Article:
The consortium recently published results from this first large study aimed at identifying breast cancer predisposition genes in an African ancestry population. It provides the first estimates about the risk of breast cancer in women of African ancestry based on mutations in predisposition genes other than the genes BRCA1 and BRCA2. This study was partly funded by the American Cancer Society.
“Black women who participate in the American Cancer Society’s Cancer Prevention Study-3 and Cancer Prevention Study-II and who supplied blood samples were part of this important research. This study provides evidence to promote health equity in genetic counseling and testing to help determine the risk of developing breast cancer. Our CPS-II and CPS-3 participants’ willingness to donate their time and information contributed to this pivotal finding, which could improve the lives of many Black women in the future by reducing disparities in breast cancer care and outcomes.”
Lauren Teras, PhD
Scientific Director and lead for breast cancer research, Population Science
American Cancer Society
The researchers looked in the data from AA women for pathogenic mutations in the 12 genes associated mostly with European ancestry. They found that:
This study estimates that Black women with mutations in the gene PALB2 have a 58% lifetime risk of developing breast cancer (by age 85 years). The lifetime risk of breast cancer for women with BRCA2, CHEK2, and ATM are 48%, 30%, and 21% respectively.
The lead author of the published study was Julie Palmer, ScD, from Trustees of Boston University and an American Cancer Society (ACS) research grantee. Some of the many other contributors included former ACS grantees Jeffrey N. Weitzel, and Fergus Couch, PhD, (senior author), and former ACS epidemiology researcher, Mia Gaudet, PhD.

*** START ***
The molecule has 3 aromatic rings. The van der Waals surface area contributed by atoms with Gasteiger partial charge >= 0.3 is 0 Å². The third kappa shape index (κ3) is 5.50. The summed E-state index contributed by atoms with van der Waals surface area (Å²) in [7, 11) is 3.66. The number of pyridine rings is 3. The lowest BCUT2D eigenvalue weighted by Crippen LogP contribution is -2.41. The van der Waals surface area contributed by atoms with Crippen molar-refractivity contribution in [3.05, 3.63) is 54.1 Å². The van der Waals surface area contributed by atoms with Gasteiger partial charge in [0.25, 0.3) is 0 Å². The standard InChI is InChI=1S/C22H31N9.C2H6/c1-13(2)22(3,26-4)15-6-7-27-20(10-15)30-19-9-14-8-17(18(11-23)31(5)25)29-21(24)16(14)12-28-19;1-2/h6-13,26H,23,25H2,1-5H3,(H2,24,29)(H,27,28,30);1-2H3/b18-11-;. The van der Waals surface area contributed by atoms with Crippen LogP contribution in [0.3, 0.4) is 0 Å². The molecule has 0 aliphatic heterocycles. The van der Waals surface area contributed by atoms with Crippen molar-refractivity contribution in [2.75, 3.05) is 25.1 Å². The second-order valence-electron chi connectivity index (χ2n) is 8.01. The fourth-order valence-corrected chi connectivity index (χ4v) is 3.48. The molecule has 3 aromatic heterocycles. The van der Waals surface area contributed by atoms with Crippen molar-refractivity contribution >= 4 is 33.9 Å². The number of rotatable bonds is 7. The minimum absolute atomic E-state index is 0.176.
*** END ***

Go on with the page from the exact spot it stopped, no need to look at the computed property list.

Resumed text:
In a follow-up study, members members of the CARRIERS consortium looked for racial differences in the prevalence of pathogenic mutations in breast cancer predisposition genes between US Black and White women.
They found that the prevalence of pathogenic mutations in 3 genes— BRCA2, CHEK2, and PALB2—was higher in Black women, but they noted that the differences were small. The authors concluded that there was not sufficient evidence to make changes to currently available genetic testing guidelines based on race alone. This is because the current guidelines already account for the fact that Black women are diagnosed with breast cancer at a younger age than White women, more often have triple-negative breast cancer, and more frequently have a family history of ovarian cancer.
This second study used CPS-II as part of the reviewed data and its authors again included former grantees Couch and Palmer.
There have been some misconceptions that breast cancer genetic counseling and testing is not applicable to Black women. The first study’s findings demonstrate that learning whether a woman has mutations in certain cancer predisposition genes is, in fact, highly predictive of the development of breast cancer in Black women.
In the second study, the authors’ note that Black women are less likely to undergo breast cancer genetic testing than White women, largely owing to differences in physician recommendations or access to care. The CARRIERS’ authors advise health care professionals make continued efforts to reduce barriers for genetic testing for Black women and ensure equal access and uptake of genetic testing to minimize disparities in care and outcomes based on race.